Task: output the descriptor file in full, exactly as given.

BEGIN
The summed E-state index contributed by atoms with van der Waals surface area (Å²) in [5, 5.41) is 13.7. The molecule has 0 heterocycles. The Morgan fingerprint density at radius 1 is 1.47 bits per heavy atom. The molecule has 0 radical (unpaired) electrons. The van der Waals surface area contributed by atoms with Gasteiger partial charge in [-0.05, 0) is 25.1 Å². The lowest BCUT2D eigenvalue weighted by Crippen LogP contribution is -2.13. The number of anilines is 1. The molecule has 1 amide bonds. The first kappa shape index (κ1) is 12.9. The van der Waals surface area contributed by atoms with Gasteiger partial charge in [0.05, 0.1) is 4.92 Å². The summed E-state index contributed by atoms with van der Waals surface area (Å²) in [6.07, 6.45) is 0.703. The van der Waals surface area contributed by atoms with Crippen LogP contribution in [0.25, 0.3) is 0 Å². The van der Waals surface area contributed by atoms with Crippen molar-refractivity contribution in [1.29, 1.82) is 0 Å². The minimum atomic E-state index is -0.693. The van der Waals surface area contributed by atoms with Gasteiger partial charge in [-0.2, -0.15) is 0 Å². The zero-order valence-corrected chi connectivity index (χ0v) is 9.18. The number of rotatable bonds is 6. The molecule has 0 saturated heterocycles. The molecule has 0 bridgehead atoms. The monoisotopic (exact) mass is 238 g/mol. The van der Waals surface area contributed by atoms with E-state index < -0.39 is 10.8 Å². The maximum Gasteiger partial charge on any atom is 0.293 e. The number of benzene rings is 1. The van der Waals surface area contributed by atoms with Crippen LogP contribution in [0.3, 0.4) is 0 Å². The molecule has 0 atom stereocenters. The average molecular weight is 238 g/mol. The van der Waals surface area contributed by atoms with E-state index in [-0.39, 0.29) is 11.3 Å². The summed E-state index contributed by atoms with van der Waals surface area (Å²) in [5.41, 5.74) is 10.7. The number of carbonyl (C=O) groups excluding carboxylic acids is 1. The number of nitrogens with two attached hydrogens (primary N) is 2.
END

The summed E-state index contributed by atoms with van der Waals surface area (Å²) in [5, 5.41) is 13.7. The molecule has 0 heterocycles. The Morgan fingerprint density at radius 1 is 1.47 bits per heavy atom. The molecule has 0 radical (unpaired) electrons. The van der Waals surface area contributed by atoms with Gasteiger partial charge in [-0.05, 0) is 25.1 Å². The lowest BCUT2D eigenvalue weighted by Crippen LogP contribution is -2.13. The number of anilines is 1. The molecule has 1 amide bonds. The first kappa shape index (κ1) is 12.9. The van der Waals surface area contributed by atoms with Gasteiger partial charge in [0.05, 0.1) is 4.92 Å². The summed E-state index contributed by atoms with van der Waals surface area (Å²) in [6.07, 6.45) is 0.703. The van der Waals surface area contributed by atoms with Crippen LogP contribution in [0.25, 0.3) is 0 Å². The van der Waals surface area contributed by atoms with Crippen molar-refractivity contribution in [1.29, 1.82) is 0 Å². The minimum atomic E-state index is -0.693. The van der Waals surface area contributed by atoms with Gasteiger partial charge in [-0.2, -0.15) is 0 Å². The zero-order valence-corrected chi connectivity index (χ0v) is 9.18. The number of rotatable bonds is 6. The molecule has 0 saturated heterocycles. The molecule has 0 bridgehead atoms. The monoisotopic (exact) mass is 238 g/mol. The van der Waals surface area contributed by atoms with E-state index < -0.39 is 10.8 Å². The maximum Gasteiger partial charge on any atom is 0.293 e. The number of benzene rings is 1. The van der Waals surface area contributed by atoms with Crippen LogP contribution in [0.3, 0.4) is 0 Å². The molecule has 0 atom stereocenters. The average molecular weight is 238 g/mol. The van der Waals surface area contributed by atoms with E-state index in [-0.39, 0.29) is 11.3 Å². The summed E-state index contributed by atoms with van der Waals surface area (Å²) in [5.41, 5.74) is 10.7. The number of carbonyl (C=O) groups excluding carboxylic acids is 1. The number of nitrogens with two attached hydrogens (primary N) is 2.